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Goole and the Trent - Monday 6th April 2015
Sunday 22nd February took me to Hartlepool for lunch with my friends up there. I decided to leave York early in order to be able to spend a little bit of time at the South Gare before crossing the river for lunch. The South Gare is a location that rarely repays short visits but on this occasion it wasn’t too bad. The weather, as usual, was absolutely freezing cold and I couldn’t spend too long outside the car, simply sitting there and leaping out with my camera when it looked as though there was a ship about to appear. Unusually, the visibility, while it was reasonably clear over the river, was too hazy to allow any usable shots of the anchorage. I managed four ships from the South Gare before time started to get a bit pressing and I had to head for Hartlepool where there was one ship at Irvine’s Quay. So the total for the day was only five ships, but four of them were new sightings so it wasn’t a bad tally for a short visit.
Monday morning, and time to pack and fly back to Manchester had come around all too quickly. But there was still time for a few pictures in amongst all the frantic activity of packing, eating, boarding the shuttle bus and going through the airport formalities. I had been aware that the former Peter Deilmann cruise ship Deutschland had been laid up in the Eastern Anchorage for some time but my efforts to photograph her had been frustrated by the fact that the chairlift to the top of the Rock was out of action. I was therefore delighted to find, when I had finally struggled through the nausea of airport check-in and security, that she was clearly visible from the spectator balcony in the airport terminal. The weather was a little hazy and the results are somewhat substandard but at least I finally managed to get a shot of her. Apart from one other ship in the Eastern Anchorage (Helene J), the other photos were all taken from the hotel balcony in very low light.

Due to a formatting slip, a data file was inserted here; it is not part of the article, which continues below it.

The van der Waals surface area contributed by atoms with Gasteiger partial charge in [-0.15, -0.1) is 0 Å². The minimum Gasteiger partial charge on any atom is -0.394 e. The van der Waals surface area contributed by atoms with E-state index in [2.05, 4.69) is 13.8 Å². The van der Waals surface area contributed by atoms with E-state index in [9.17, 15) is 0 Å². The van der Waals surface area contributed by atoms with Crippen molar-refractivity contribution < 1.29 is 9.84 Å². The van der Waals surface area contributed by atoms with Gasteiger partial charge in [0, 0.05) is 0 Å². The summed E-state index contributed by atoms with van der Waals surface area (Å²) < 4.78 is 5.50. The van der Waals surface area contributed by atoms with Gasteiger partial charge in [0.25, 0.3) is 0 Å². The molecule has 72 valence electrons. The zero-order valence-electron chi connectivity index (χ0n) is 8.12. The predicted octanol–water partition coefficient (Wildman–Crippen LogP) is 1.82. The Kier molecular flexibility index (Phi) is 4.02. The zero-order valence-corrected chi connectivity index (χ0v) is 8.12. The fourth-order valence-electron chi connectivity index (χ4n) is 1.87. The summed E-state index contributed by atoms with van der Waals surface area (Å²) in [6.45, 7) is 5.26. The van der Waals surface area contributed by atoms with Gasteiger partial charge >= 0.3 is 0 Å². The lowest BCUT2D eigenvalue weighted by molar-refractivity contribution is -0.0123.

I don't really have a whole lot to add to the notes for the previous gallery. The absence of “night” shots (or rather shots taken early in the morning in) aren’t an indication that I stayed in bed until much later in the day – it’s just that I got a bit bored with struggling to produce half way decent images in total darkness. In fact most of the vessels that were in range of my camera at that time of the morning were ones that I had already seen the day before anyway. As I said before, the weather was a little sunnier on the second day and this produced some nicely lit shots with sun rays picking out the ships against the dark water and land. No particular “stars” stand out in this gallery but it was nice to get a “new” local ferry and the presence of two LNG tankers was somewhat unusual in my experience.